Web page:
Category: Uncategorized

Tassen voor Matunda

      We maken stoffen tassen van stof uit Kenia, die te koop zijn  

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Op zoek naar smartphones

  We zoeken gebruikte smartphones voor Matunda. Heb je er een liggen, dan horen we dat graag. Binnenkort gaat er iemand naar Kenia en neemt weer spullen voor ons mee. Het liefst simlockvrij en met oplader. Alleen opladers (vooral voor Samsung) zijn ook welkom. Bij voorbaat dank!


Joyce and her brothers were some of the first kids at Matunda. Her mother died and her father is not able to take care of them. Her younger brother Michael, one of the youngest and longest at Matunda, actually laid the first stone of the new building, together with the founder, Fredrick Mukolwe. Their names …

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He was a cute little guy, just turned one in September. Always busy trying out new toys – pieces of wood or plastic, hammers – anything he could find around the building site of Matunda. Always smiling, following everything, wanting to follow you, get picked up. A really likeable little guy. About two weeks ago, …

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One of our newest additions to Matunda is Mitchell. A shy little girl of eight, she started with us the beginning of this year, as her single mother can’t take care of her. She’s quite sociable, well-liked by the other kids, and easy to get along with. As we had a sponsor for her, she …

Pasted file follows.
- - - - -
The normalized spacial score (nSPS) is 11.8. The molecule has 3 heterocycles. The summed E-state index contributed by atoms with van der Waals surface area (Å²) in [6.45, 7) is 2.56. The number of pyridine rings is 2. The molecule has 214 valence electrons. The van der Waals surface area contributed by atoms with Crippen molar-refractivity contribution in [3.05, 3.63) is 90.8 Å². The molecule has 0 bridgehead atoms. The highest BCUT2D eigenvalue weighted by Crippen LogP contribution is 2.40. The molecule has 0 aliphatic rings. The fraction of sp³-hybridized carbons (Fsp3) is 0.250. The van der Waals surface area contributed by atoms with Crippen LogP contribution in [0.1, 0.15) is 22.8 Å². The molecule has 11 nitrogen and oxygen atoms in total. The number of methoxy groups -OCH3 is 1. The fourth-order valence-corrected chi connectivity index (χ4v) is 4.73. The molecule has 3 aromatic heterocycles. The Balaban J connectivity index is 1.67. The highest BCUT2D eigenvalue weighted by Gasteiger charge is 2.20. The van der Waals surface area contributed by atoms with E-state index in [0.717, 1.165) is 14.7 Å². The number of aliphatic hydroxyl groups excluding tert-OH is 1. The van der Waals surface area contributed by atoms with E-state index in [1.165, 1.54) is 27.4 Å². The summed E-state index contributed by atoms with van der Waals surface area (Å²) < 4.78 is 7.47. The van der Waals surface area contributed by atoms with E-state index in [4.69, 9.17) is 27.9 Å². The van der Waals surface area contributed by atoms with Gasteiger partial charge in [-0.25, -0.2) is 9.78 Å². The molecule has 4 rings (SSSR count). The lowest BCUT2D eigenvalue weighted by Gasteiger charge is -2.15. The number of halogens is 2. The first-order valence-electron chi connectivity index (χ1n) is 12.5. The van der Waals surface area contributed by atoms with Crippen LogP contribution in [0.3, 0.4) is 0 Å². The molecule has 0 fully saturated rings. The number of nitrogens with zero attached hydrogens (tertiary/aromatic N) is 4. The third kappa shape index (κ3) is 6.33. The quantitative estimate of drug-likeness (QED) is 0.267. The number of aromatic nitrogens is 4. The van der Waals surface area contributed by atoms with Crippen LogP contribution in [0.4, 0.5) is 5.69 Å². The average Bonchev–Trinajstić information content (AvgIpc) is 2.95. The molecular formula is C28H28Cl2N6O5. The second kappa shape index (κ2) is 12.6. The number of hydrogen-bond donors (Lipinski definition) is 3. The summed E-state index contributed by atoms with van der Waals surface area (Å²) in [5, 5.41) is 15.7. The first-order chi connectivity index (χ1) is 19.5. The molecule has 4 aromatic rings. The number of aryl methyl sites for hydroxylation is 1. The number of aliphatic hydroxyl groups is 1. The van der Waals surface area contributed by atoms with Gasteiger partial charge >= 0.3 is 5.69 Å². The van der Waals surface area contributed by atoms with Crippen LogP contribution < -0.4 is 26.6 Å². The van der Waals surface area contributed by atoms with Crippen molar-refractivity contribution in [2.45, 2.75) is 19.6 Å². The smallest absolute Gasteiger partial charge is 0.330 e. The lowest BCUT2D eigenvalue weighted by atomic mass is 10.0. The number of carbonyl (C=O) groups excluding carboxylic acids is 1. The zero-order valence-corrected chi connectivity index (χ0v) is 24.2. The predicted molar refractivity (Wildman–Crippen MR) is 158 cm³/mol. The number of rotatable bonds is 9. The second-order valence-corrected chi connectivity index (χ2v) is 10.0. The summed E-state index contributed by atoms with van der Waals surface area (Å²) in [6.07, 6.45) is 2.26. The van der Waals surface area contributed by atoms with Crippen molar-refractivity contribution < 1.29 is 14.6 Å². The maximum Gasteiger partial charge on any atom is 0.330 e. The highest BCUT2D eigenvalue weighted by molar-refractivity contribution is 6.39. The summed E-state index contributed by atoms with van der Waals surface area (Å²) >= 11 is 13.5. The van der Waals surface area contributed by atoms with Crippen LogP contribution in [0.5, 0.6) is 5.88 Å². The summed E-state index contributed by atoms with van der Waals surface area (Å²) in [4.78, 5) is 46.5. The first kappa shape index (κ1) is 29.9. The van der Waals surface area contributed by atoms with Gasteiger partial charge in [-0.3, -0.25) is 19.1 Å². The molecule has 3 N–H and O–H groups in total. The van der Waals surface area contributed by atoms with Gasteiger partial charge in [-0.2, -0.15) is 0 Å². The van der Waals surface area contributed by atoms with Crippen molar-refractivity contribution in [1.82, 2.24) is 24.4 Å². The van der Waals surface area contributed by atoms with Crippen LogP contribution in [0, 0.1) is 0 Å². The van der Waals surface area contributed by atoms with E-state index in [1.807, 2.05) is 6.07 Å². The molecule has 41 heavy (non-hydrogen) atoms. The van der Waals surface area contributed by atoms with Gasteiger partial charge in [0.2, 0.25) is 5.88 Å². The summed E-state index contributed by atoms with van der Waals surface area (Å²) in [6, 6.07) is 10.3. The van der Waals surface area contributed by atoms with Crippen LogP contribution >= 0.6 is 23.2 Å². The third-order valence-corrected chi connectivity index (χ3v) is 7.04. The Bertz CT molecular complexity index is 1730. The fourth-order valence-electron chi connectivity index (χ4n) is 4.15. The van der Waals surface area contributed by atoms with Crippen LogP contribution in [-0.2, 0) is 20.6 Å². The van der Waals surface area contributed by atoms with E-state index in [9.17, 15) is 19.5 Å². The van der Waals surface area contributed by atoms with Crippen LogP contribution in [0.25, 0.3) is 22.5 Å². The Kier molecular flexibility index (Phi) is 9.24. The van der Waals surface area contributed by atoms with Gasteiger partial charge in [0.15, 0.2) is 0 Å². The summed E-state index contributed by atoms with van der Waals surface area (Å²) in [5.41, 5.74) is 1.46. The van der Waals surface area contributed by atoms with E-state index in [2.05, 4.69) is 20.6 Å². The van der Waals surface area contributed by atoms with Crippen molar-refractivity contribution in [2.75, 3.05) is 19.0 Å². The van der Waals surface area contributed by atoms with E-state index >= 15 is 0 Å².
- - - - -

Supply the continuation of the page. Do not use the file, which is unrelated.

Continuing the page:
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A borehole

Some time ago, the World Bank financed water and sewer systems in our area. There already was access to electricity (for those who could pay for it), but water and sewer are an important part of good hygiene and disease prevention. So that’s good news, right? Sure for the sewer system; that is going well. …

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Cleaning up the neighborhood

We started this program last year and restarted again this year – cleaning up the streets of the neighborhood. (Check out the story from last year.) Inspired by a group led by several Australians, who started a large project (usually around 25 young local people working), they have been cleaning for a few years now. …

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Tour of the building

Things are finishing up here as far as the building goes. And as far as the money goes. The plumbing, roof (it’s not leaking anymore!), electrical work, and plastering are all done. The painter can now finish up his work. The outside wall is done, and it’s just some ceilings to be finished that were …

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What’s in it for me?

Why do I do this? Why do I regularly go (often with Marianne/Jo) to a country that is poor, although better than many African countries? If the government or the rich Kenyans would take of these people, I wouldn’t be needed. (This is actually true of richer countries, as well!) And there are so many poor …

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Escape from the slum

When you grow up in the slums (61% of people in Nairobi do), life is hard.  No job, no schooling, no future. Unemployment is high (youth around 70 %!), as is crime, alcoholism, and child prostitution. Skills and simple, I call it common sense, isn’t developed. They learn at best basic skills for a ‘profession’ …

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